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Emerging Economies Should Diversify Their Forex Reserves Out Of US Dollars, Says Indian Economist

© AP Photo / Jacquelyn MartinFILE- In this Nov. 15, 2017, file photo, a worker aerates printed sheets of dollar bills at the Bureau of Engraving and Printing in Washington.
FILE- In this Nov. 15, 2017, file photo, a worker aerates printed sheets of dollar bills at the Bureau of Engraving and Printing in Washington.  - Sputnik International, 1920, 10.03.2022
The US and European Union have decided to freeze forex reserves belonging to Russia worth around $630 billion amid the ongoing Ukrainian crisis. Experts worldwide have criticised the US move, describing this as the weaponisation of the monetary system, which may prompt a new geo-economic order in the world.
The US and its allies have declared "economic war" against Russia by attempting to cut off the $1.7-trillion economy from the global financial system in response to Moscow's special military operation in Ukraine at the request of the Donbass region's republics.
Besides imposing sanctions on political leaders, businessmen, and banks, the West has frozen $630 billion of forex reserves belonging to Russia - one of the world's biggest exporters of oil, gas, and metals - stashed in different parts of the world.
In the past, the US has imposed similar restrictions on the forex reserves of Afghanistan, Iran, Cuba, Iran, and Venezuela, clearly indicating that the US has a monopoly over granting access to dollar reserves in what can be seen as a confirmation that politics often come into play in the matter.
Sputnik spoke with Professor NR Bhanumurthy, economist and vice-chancellor at Bengaluru's Dr BR Ambedkar School of Economics University in the state of Karnataka about the US' actions against Russia.
Sputnik: The recent decision by the US to cease holding Afghan and Russian forex reserves has raised concerns among some Indian intellectuals who suggest that India's foreign exchange reserves should be systematically diversified. What do you think about the US' move and should India's central bank, the RBI, diversify its reserves?
Dr NR Bhanumurthy: Whether it is private or public wealth, it is important to diversify financial assets to mitigate any unexpected risks. Recent events in Afghanistan and Russia only suggest it is vital, not only for India but for all emerging market economies, to diversify their forex reserves.

The Reserve Bank of India does diversify and it is not necessarily the case that all of India's reserves are invested in the US ... indeed we also have a significant component of gold reserves, and currency assets other than the US dollar.

But there are also limits to the extent of diversification as a large part of trade, both in current and capital accounts, takes place in US dollars.
Sputnik: The latest RBI data suggests its gold reserves are valued at $42.5 billion, representing around 7 percent of total forex holdings. Should the RBI increase its gold reserves? How can that help India?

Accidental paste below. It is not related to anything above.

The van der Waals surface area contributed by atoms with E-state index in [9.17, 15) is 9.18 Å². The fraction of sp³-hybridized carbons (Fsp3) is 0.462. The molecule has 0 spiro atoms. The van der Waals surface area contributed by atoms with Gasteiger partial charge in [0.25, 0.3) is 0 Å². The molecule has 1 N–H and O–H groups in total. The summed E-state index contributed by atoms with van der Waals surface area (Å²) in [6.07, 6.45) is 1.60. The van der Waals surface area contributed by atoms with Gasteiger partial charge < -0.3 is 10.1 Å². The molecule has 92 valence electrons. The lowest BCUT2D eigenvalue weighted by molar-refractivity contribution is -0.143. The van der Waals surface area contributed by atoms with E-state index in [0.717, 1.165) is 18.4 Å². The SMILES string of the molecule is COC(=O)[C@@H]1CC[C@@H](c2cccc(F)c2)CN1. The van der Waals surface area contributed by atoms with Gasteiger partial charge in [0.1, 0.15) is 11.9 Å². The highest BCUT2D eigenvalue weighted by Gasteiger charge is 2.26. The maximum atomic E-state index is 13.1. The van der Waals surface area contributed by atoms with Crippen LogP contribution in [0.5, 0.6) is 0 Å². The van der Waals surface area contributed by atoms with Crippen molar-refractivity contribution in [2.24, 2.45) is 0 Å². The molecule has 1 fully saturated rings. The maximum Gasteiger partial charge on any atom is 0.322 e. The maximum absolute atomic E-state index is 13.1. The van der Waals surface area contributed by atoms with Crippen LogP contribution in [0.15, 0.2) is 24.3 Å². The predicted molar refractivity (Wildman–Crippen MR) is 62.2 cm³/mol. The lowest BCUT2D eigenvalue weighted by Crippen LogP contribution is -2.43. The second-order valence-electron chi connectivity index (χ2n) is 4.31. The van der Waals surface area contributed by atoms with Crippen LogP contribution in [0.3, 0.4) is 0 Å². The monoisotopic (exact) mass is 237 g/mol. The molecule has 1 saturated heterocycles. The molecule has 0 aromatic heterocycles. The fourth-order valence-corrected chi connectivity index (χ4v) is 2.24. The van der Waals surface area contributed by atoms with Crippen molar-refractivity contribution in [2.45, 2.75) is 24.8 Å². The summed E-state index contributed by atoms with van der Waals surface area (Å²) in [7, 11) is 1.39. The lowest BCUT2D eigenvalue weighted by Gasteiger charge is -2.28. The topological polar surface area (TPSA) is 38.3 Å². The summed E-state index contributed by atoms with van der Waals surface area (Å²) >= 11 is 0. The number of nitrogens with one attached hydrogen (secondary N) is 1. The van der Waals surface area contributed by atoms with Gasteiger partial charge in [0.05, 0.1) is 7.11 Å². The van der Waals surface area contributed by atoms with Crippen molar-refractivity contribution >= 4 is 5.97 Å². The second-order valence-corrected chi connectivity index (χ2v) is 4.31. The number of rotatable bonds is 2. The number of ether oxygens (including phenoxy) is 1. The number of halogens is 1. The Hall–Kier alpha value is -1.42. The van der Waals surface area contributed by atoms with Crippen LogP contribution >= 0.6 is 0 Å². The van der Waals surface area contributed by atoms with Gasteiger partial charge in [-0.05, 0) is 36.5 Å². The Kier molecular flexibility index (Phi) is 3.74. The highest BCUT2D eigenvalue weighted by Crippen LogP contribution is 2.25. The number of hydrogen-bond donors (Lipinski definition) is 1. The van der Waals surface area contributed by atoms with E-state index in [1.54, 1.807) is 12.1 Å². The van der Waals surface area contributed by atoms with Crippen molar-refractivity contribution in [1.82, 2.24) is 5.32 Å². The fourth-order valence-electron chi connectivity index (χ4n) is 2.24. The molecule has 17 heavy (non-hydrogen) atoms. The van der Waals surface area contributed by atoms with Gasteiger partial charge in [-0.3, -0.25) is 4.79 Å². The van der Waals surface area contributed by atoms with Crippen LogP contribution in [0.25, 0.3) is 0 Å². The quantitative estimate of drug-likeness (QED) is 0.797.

Dr NR Bhanumurthy: The extent of gold reserves are determined by both strategic as well as by domestic demand. Changes in the extent of such reserves depend on how risky other portfolios, in this case foreign currencies are considered to be.

The RBI should be in a better position to decide on how big its gold reserves are. Ultimately it is important to see that the Indian rupee becomes a reserve currency like the US dollar, euro, etc.

Sputnik: The absolute value of gold reserves has kept rising in recent years, but the earnings on RBI's forex currency assets are abysmal because of low-interest rates in the West. What options does the RBI have to maximise value?
Dr NR Bhanumurthy: The objective of forex reserves is not necessarily only to earn interest - it has many objectives. On the other hand, although nominal interest rates in India are higher, if one looks at real interest rates, there is not much difference between the currencies in the long run.
Sputnik: There is a worrying scenario now whereby the dollar strengthens against the Indian rupee - or some other currencies - to a record level despite the ballooning US current account deficit. This may affect India's import bill massively. Can India sign currency swap agreements with Middle Eastern countries to reduce the oil import cost?
Dr NR Bhanumurthy: We've been discussing currency swap for a long time, but there are some intrinsic risks associated with it. They are not determined by market forces but by individual governments or central banks.
India-Iran negotiations are still on, and I hope some better solutions come out of those negotiations.
 Swift payment system - Sputnik International, 1920, 17.12.2021
Indian Government Urged to Set up Alternative to SWIFT Payment System Over US Misuse
Sputnik: An Indian parliamentary committee report suggested that Government should explore alternatives to the SWIFT payment system. What do you think of this idea?
Dr NR Bhanumurthy: The payment settlement system should not be limited to a few. India has already successfully launched the RuPay card, an alternative to global card payment systems such as Visa and Mastercard. Any alternative systems that reduces the costs of transaction must be explored.
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